One thing has become clear over the years, not all of us agree about some fairly basic things when it comes to the electric guitar. We all agree that Satan makes us play better, but other than that, a lot of us disagree on many things. For instance, some of us believe that:

1. A Huge Factor Affecting the Sound of a Guitar is the Wood It’s Made Of.

Yeah, that’s a common belief, and it seems to make sense on the surface, after all the majority of electric guitars are made from wood, and the biggest portion of their mass is the wooden body and neck. That stuff must all vibrate or something right? Makes sense that different wood types would have different vibratory characteristics, doesn’t it?

Well, not really. It turns out that when it comes to electric guitars, all of that wood really just holds the various parts together. Unless a guitar is very poorly constructed, the vibrations of the wood pieces just don’t affect the guitar’s sound that much.

What DOES affect the sound of any electric guitar are the kind of pickups and electronic components used, as well as certain factors like the type of bridge a specific guitar has (the bridge is the metal part that anchors to the guitar’s body, and where the strings are attached).

The pickups “pick up” string vibration and turn it into a signal that will become the sound the guitar makes when plugged in. But the wood? The wood is mostly there to look nice.

Ask yourself this. When you go see a rock band perform, do you think the sound of the guitars is coming from the wood they’re made of? Is the sound of Black Sabbath or Slayer due to the kinds of wood their guitars are constructed of? Does that seem silly to you?

But lots of guitar people believe that wood is responsible for the sound of an electric guitar. People have done tests to prove or disprove these theories, and it turns out pretty much no one can consistently pick out guitars by just listening for clues to the type of wood used. People have also made electric guitars out of weird things like concrete, and they still pretty much sound like electric guitars. Go figure.

Even weirder…

2. Lots of a Guitar Players Think The Paint Used to Finish a Guitar Affects Its Sound.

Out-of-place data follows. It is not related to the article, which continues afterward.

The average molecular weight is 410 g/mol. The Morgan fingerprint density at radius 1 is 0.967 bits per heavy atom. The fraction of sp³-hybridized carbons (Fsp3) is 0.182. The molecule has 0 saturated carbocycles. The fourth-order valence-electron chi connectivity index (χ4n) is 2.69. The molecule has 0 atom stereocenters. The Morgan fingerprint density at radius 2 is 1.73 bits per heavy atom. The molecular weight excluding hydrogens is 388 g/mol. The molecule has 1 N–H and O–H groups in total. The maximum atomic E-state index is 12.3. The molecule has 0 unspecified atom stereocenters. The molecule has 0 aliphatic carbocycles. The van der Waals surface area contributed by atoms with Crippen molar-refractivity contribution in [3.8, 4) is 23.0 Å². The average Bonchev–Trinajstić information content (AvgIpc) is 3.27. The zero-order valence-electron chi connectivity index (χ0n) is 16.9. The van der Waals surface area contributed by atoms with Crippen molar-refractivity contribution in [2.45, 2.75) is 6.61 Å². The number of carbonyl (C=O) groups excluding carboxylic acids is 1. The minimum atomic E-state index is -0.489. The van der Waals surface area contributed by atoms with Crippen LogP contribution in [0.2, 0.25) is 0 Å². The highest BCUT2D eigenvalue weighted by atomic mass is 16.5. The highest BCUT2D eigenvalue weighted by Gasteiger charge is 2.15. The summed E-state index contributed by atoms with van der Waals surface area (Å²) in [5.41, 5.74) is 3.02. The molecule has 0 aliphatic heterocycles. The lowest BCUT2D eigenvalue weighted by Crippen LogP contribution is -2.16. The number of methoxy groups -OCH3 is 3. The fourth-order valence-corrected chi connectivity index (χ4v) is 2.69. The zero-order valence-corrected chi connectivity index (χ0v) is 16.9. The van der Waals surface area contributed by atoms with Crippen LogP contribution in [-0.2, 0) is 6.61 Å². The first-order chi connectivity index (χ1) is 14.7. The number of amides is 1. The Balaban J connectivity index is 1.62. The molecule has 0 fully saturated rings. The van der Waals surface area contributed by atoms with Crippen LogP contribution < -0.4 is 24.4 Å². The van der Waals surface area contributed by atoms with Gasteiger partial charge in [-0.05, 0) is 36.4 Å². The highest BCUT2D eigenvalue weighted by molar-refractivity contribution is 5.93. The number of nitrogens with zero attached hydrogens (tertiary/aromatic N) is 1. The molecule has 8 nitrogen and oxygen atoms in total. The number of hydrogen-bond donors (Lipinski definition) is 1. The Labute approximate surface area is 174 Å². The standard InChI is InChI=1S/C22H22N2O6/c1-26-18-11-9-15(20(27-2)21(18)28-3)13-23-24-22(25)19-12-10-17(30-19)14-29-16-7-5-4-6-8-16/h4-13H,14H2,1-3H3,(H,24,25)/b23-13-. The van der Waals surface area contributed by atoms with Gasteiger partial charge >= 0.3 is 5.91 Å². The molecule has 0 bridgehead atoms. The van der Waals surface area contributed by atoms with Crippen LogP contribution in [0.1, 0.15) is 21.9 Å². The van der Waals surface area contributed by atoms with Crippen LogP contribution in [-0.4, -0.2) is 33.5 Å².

Yep, they sure do. Decades ago, almost all guitar manufacturers used nitrocellulose lacquer to finish their guitars. It’s an older style of paint that shows wear easily, and has certain characteristics affected by temperature and age. More recently, a lot of manufacturers switched over to polyurethane finishes. They last almost indefinitely and do not show wear easily. They are also much better for the environment than the older nitro based finishes were.

Well, lots of players think that the sound a guitar makes is greatly affected by the type of finish it has. The standard line of thought is that the olde-style nitro finishes are thinner and “breathe” more than poly finishes, and thus result in a livelier sound.

Again, this might be possible if we were talking about acoustic instruments. But I own guitars with both types of finishes, and both sound good – pretty much the same – to my ears. As with the type of wood controversy, I can’t hear much of a difference. I don’t know anyone else that can either.

I always wonder what kind of music some of these cats are playing, where the sound of their guitars is so greatly affected by the wood and type of finish on them. The second an electric guitar is plugged into an amp, there are many, and much bigger effects on its sound taking place. Things like the amp itself, which brings me to…

3. Only Tube Amps Can Sound Great.

OK, so you’ve learned to play, you’ve signed over your soul to the Devil, you’ve managed to get a guitar made from magical tone woods and picked a nitro finish over a tone-destroying polyurethane. You’re good to go, right? Rock stardom is right around the bend.

No, it turns out you can critically screw up Lucifer’s rock and roll plans for you if you plug that magic guitar into the wrong type of amplifier. In the really old days, all amplifiers had vacuum tubes in them, and those tubes not only made the amps work, but they added certain pleasing characteristics to the sound that those amps made. It was all a happy accident to a degree, but almost all guitar players like the way tube amps can sound.

A few years later, tubeless “solid state” amps came on the market, and for the most part, they were not considered as pleasing as the older tube amps. They were often derided as being harsh or sterile sounding, especially compared to a tube amp. To a certain degree this was probably a fair criticism early on, but as time and technology marched forward, better solid state amps were developed, and even more recently, newer technology has allowed for the development of “modeling amps.” Basically, these amps use simulations of various amplifier types and sounds to reproduce them. So one of those can offer a ton of “modeled” amp types all in the same amplifier. And they’ve gotten good, and are getting better.